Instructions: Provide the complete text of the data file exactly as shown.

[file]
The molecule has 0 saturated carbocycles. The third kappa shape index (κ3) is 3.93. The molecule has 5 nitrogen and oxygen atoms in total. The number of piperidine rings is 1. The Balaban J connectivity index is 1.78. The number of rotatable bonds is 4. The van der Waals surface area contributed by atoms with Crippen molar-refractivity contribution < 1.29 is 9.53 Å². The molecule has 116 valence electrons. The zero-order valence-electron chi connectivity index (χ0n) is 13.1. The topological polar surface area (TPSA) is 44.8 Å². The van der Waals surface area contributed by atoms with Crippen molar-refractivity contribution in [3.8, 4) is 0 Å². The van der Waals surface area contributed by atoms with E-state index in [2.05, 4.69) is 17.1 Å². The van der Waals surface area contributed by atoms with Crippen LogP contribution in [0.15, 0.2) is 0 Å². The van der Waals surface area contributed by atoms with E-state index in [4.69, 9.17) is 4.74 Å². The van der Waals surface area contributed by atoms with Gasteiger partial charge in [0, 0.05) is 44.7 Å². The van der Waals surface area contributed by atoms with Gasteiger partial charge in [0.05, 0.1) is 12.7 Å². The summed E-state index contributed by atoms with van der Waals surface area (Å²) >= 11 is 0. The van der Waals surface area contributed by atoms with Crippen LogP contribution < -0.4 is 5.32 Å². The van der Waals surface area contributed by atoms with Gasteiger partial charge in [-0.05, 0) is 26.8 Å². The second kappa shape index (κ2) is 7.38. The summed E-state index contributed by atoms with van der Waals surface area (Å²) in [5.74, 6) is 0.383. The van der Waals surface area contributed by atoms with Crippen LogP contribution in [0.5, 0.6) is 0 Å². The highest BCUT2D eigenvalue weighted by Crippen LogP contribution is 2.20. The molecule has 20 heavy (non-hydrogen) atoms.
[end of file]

The molecule has 0 saturated carbocycles. The third kappa shape index (κ3) is 3.93. The molecule has 5 nitrogen and oxygen atoms in total. The number of piperidine rings is 1. The Balaban J connectivity index is 1.78. The number of rotatable bonds is 4. The van der Waals surface area contributed by atoms with Crippen molar-refractivity contribution < 1.29 is 9.53 Å². The molecule has 116 valence electrons. The zero-order valence-electron chi connectivity index (χ0n) is 13.1. The topological polar surface area (TPSA) is 44.8 Å². The van der Waals surface area contributed by atoms with Crippen molar-refractivity contribution in [3.8, 4) is 0 Å². The van der Waals surface area contributed by atoms with E-state index in [2.05, 4.69) is 17.1 Å². The van der Waals surface area contributed by atoms with Crippen LogP contribution in [0.15, 0.2) is 0 Å². The van der Waals surface area contributed by atoms with E-state index in [4.69, 9.17) is 4.74 Å². The van der Waals surface area contributed by atoms with Gasteiger partial charge in [0, 0.05) is 44.7 Å². The van der Waals surface area contributed by atoms with Gasteiger partial charge in [0.05, 0.1) is 12.7 Å². The summed E-state index contributed by atoms with van der Waals surface area (Å²) >= 11 is 0. The van der Waals surface area contributed by atoms with Crippen LogP contribution < -0.4 is 5.32 Å². The van der Waals surface area contributed by atoms with Gasteiger partial charge in [-0.05, 0) is 26.8 Å². The second kappa shape index (κ2) is 7.38. The summed E-state index contributed by atoms with van der Waals surface area (Å²) in [5.74, 6) is 0.383. The van der Waals surface area contributed by atoms with Crippen LogP contribution in [0.5, 0.6) is 0 Å². The highest BCUT2D eigenvalue weighted by Crippen LogP contribution is 2.20. The molecule has 20 heavy (non-hydrogen) atoms.